Awful Grace

This is the story of three men: Martin Luther King, about whom I have written repeatedly on Traces (here and here and here), Robert F. Kennedy, and the Greek tragic poet Aeschylus.

 

On April 4, 1968, RFK was in Indianapolis campaigning. King had been shot and killed just after 6:00 p.m. The crowd was unaware. Kennedy took it upon himself to tell the crowd about the assassination, and then he issued a plea for love, wisdom, compassion, and justice during an era that he acknowledged was a difficult one for the United States. Watch, and notice that though he clutches a piece of paper that must have contained at least some notes for his speech, he does not look at it. Instead, he appears to be finding the words in the moment:

 

 

Kennedy claims Aeschylus as his favorite poet. He was an Athenian playwright, born in about 525 BCE. His surviving plays include the so-called Oresteia trilogy, which tells the story of the assassination of King Agamemnon and its consequences, The PersiansPrometheus Bound, and two others. Of the three famous Greek tragedians, Aeschylus is the earliest, in many ways the most difficult, and depending on one’s taste, more often stirring than is Sophocles (on whose Philoctetes I discoursed here) or Euripides.

 

Kennedy quotes Aeschylus as follows: “Even in our sleep, pain which cannot forget falls drop by drop upon the heart until in our own despair, against our will, comes wisdom through the awful grace of God.”

 

The Greek verses, from the first play of the Oresteia trilogy, are these (Agamemnon 179-83):

 

στάζει δ᾽ ἔν θ᾽ ὕπνῳ πρὸ καρδίας
μνησιπήμων πόνος: καὶ παρ᾽ ἄ-
κοντας ἦλθε σωφρονεῖν.
δαιμόνων δέ που χάρις βίαιος
σέλμα σεμνὸν ἡμένων.

 

Some have pointed out that Kennedy substitutes — accidentally, probably — the word “despair” for what should be “despite.” (The translation is by Edith Hamilton.) Make of that what you will, as you are aware of the black grief that he endured after his brother was assassinated.

 

Seth Schein provides a more nearly literal translation of the same verses: “There drips in place of sleep before the heart / pain-remembering toil; sound thinking / comes even to the unwilling. / From divinities, no doubt, grace comes violently, / divinities sitting on the helmsman’s awesome / bench.”

 

For my part, I want to make a couple of observations.

 

One is obvious: at one of the most emotionally and politically charged moments in modern United States history, Kennedy and through him the nation looked to the Greeks for wisdom and inspiration.

 

The second is a bit more involved, but I will restrain myself. Suffice it to say that by returning to the well again and again, the well of the ancients, that is, we have an opportunity to renew and deepen the values that Kennedy named in his speech.

 

Here, let me explain. The lines Bobby Kennedy quoted were even more apposite to what happened on April 4, 1968, than he thought. We find them in a choral song in Agamemnon, sung by old men of Mycenae as they enter the theater. In this entrance song, the chorus alludes to the fate of Iphigenia, the girl infamously sacrificed by her own father Agamemnon. And why? To placate the goddess Artemis, who was blocking any wind that might blow the Greek fleet to Troy, the city in Asia Minor that would fall to the Greeks after a decade-long war. Schein again:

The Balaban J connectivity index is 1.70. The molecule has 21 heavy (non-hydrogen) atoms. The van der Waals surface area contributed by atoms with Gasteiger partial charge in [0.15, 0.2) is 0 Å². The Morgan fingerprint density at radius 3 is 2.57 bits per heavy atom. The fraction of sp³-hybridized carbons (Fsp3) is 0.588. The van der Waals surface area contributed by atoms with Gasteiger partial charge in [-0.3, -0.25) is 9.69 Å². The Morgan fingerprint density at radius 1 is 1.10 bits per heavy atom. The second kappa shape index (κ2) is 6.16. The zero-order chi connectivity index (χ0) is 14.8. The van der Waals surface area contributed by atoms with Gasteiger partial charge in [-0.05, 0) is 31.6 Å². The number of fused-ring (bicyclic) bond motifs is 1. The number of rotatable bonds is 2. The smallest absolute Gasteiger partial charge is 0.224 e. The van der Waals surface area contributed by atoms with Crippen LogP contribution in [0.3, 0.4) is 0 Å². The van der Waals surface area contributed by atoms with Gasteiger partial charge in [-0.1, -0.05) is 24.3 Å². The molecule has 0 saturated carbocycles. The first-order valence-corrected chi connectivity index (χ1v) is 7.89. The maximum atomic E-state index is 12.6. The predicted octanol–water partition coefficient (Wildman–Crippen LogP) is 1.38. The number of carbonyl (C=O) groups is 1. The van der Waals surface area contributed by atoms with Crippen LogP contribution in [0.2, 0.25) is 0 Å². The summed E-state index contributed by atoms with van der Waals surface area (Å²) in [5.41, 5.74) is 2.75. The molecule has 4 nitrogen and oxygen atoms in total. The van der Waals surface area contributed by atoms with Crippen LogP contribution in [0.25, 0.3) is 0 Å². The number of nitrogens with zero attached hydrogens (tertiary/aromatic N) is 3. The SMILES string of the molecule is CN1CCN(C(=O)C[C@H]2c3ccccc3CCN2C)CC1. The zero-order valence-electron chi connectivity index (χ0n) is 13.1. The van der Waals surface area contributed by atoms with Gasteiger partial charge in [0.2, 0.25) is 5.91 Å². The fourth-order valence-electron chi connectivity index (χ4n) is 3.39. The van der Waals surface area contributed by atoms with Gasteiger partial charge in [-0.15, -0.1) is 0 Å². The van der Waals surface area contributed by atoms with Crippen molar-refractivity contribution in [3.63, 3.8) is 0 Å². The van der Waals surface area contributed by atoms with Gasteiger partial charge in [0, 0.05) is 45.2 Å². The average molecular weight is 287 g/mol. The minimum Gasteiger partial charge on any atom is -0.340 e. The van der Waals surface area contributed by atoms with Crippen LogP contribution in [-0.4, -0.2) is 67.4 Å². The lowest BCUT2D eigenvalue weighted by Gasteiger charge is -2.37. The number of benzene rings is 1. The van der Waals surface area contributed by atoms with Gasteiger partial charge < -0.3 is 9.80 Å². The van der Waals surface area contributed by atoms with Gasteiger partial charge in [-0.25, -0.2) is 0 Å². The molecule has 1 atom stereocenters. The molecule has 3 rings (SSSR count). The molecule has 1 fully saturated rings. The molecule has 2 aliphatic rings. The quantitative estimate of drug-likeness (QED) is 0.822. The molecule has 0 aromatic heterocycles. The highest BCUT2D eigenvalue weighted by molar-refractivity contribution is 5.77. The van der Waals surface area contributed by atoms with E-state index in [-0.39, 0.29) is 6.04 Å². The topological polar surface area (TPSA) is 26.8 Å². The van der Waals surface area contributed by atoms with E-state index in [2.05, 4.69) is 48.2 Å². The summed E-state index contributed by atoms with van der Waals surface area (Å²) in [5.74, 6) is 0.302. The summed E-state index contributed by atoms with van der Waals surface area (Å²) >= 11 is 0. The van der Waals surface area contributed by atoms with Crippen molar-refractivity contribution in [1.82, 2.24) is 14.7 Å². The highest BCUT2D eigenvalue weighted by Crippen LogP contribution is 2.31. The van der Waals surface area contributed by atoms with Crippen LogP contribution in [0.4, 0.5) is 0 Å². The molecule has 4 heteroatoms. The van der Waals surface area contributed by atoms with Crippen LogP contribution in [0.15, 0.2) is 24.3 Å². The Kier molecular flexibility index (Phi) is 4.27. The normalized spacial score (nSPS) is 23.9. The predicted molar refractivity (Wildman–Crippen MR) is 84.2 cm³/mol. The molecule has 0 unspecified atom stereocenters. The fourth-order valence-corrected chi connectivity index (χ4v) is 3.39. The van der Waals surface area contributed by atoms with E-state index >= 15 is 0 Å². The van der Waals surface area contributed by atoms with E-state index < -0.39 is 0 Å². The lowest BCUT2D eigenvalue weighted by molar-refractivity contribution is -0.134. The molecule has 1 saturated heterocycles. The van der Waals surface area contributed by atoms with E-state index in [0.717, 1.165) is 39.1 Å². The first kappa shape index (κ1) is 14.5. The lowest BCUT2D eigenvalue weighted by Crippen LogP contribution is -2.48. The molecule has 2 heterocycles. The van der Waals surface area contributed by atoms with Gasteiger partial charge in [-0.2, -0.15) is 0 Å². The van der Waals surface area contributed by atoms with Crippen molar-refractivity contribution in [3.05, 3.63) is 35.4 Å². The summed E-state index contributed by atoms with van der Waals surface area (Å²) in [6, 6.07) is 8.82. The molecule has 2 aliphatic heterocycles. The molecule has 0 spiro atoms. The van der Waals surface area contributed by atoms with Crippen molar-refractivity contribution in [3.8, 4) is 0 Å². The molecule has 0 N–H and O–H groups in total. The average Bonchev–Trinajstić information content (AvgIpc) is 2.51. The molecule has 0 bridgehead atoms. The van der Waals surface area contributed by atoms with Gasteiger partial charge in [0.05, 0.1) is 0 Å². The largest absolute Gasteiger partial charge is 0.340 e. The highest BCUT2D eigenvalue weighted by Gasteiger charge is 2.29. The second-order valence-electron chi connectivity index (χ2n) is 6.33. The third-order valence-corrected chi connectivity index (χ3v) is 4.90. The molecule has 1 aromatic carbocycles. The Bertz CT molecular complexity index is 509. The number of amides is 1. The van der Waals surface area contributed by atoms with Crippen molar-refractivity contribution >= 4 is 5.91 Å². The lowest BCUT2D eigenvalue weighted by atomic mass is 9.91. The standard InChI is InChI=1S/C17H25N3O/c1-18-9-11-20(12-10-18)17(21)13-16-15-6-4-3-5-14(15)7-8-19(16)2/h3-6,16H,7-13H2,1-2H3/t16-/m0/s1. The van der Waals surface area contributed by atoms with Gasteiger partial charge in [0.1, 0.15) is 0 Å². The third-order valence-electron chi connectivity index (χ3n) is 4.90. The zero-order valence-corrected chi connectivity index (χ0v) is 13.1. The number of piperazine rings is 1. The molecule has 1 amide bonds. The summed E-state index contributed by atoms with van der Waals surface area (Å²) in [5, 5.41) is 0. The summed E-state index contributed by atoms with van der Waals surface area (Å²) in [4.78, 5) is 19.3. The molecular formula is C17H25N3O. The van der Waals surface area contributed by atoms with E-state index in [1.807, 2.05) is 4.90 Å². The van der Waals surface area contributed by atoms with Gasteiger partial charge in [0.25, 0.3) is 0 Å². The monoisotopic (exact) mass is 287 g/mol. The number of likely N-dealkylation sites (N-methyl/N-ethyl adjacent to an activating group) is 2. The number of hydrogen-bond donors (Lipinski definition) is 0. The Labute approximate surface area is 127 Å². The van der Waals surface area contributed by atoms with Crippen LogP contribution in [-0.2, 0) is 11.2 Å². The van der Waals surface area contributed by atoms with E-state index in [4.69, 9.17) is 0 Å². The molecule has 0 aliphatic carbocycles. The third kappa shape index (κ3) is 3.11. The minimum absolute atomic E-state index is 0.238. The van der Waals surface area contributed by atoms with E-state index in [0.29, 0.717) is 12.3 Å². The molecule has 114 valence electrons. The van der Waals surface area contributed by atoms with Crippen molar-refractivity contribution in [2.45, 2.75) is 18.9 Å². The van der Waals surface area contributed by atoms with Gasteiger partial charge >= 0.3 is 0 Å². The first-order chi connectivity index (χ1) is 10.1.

Her prayers and calls of ‘Father’

and her virgin youth, the commanders

eager for battle counted as nothing.

Her father told his servants after a prayer

to take her and urgently lift her up,

above the altar, just like a goat, face down,

wrapped in her robes as she urgently reached forward

to grasp at his,

and by a guard on her beautiful mouth to hold back

a sound that would curse the house,

 

by violence and the speechless strength of a bridle.

Pouring toward the ground her saffron-dyed robe,

she struck each of her sacrificers with an arrow

from her eye evoking pity,

conspicuous as in a painting, wishing

to speak to them, for often,

at her father’s tables where the men dined,

she had sung and, a virgin, with her pure voice

had lovingly honored her dear father’s

paean-song at the third libation to good fortune.

 

This is all so terrible. Why would Artemis require this abomination of Agamemnon? The chorus says that before the war, Zeus furnished Agamemnon with an omen foretelling of the capture and destruction of Troy: eagles swooped down and killed a pregnant hare. Artemis resented this, for she was the goddess of wild things and the protector both of pregnant women and young things. And because the pregnant hare was an emblem of Troy, after all, Artemis’s compassion was not simply for one poor animal. Instead, she too foresaw the horrific destruction of Troy and pitied those who would suffer rape, torture, death, and enslavement.

 

In other words, she made Agamemnon feel at least a measure of the same pain that he (with the help of Zeus) would later inflict upon Troy. (In the play, Clytemnestra, Agamemnon’s wife and assassin, will allege the sacrifice of their daughter as the chief reason for the murder of her husband. So, in a sense, Agamemnon slays himself when he sacrifices Iphigenia.)

 

On that evening in Indianapolis, then, a man whose brother had been assassinated, who was faced with having to tell a crowd full of African Americans that a hero of the Civil Rights Movement had been assassinated, and who would himself be assassinated two months later, turned for inspiration to a play about what comes from violence and killing. And he quoted lines from a song  in which the audience is invited to consider whether there may be a power of compassion in the universe, a counterpart to the forces of savagery and brutality. A terrible power of compassion that could justify one man‘s assertion that “the arc of the moral universe is long, but it bends toward justice.”

 

What a moment.

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